Year of the Lash

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Year of the Lash (in Spanish, Año del Cuero) is a term used in Cuba in reference to 1844. In that year the Spanish colony was wracked by accusations of a planned slave revolt known as the Conspiración de La Escalera. The term "Year of the Lash" refers generally to the harsh response toward the revolt by Cuban authorities, whereby thousands of Afro-Cubans (both slave and free) were executed, imprisoned, or banished from the island. La Escalera (the ladder) alludes to the fact that slave suspects were bound to ladders and whipped with the lash when they were interrogated.[1]

Historians have debated over the years whether the Conspiracy of La Escalera was real or whether it was largely an invention of the Spanish authorities to justify a crackdown on abolitionists and the Afro-Cuban population, though at this point there seems to be a consensus that some kind of revolt was planned. The British consul to Cuba, David Turnbull, was convicted in absentia of being the "prime mover" of the conspiracy. Turnbull had already been expelled by Cuban authorities two years earlier.[2]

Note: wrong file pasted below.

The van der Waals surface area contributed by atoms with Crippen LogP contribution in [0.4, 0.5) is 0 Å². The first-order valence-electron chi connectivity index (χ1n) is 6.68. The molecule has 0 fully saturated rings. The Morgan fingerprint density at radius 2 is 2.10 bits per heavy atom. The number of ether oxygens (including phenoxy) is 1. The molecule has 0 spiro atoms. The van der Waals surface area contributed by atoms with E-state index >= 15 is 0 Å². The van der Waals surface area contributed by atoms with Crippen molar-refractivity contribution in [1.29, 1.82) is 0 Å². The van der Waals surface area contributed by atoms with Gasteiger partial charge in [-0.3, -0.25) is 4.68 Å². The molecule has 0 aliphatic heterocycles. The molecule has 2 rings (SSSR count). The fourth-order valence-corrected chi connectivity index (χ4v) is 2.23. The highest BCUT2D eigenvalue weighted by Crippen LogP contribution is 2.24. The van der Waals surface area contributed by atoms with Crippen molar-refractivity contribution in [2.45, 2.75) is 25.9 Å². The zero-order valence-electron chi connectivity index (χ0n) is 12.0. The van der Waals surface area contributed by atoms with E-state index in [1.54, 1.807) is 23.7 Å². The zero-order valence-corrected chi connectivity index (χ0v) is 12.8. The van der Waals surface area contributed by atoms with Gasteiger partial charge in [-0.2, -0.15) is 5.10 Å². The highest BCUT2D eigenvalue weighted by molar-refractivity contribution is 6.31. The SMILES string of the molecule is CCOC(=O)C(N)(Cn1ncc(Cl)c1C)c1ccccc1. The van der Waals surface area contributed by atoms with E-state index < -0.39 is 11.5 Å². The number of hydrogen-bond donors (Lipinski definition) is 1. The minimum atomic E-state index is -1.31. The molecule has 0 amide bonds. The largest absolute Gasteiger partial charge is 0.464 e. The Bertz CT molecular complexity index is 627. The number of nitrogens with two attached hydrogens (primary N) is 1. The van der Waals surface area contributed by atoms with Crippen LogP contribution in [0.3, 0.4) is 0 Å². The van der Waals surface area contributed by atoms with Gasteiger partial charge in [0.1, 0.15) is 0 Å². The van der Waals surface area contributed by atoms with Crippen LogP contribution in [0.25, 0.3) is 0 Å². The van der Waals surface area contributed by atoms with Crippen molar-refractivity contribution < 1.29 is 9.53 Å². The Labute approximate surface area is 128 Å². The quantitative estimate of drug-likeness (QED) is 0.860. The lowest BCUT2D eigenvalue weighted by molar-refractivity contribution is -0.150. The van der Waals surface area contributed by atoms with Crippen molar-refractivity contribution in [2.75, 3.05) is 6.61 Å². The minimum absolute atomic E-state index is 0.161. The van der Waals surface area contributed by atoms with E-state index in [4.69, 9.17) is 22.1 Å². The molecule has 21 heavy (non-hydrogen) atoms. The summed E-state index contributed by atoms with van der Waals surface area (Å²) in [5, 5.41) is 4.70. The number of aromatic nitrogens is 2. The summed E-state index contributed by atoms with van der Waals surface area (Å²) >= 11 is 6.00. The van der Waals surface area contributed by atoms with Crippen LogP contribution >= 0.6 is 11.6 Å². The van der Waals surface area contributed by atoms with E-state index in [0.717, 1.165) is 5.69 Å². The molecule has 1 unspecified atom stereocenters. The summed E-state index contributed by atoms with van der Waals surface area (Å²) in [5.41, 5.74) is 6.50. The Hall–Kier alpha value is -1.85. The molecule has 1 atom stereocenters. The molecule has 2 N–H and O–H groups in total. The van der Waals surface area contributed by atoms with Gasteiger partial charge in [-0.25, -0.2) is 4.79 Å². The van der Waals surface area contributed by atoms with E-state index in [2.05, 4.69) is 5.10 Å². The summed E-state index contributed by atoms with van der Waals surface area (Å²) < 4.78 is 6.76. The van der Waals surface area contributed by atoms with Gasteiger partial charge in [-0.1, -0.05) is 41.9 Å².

References[edit]

  1. ^ Paquette, Robert L, Sugar is Made With Blood: The Conspiracy of La Escalera and the Conflict between Empires over Slavery in Cuba, Wesleyan University Press, 1988, page 4.
  2. ^ Paquette, 3, 156.

Further reading[edit]

  • Paquette's Sugar is Made With Blood is a standard account. See his introduction, "La Escalera and the Historians," for an overview of the historiographical debate.

See also[edit]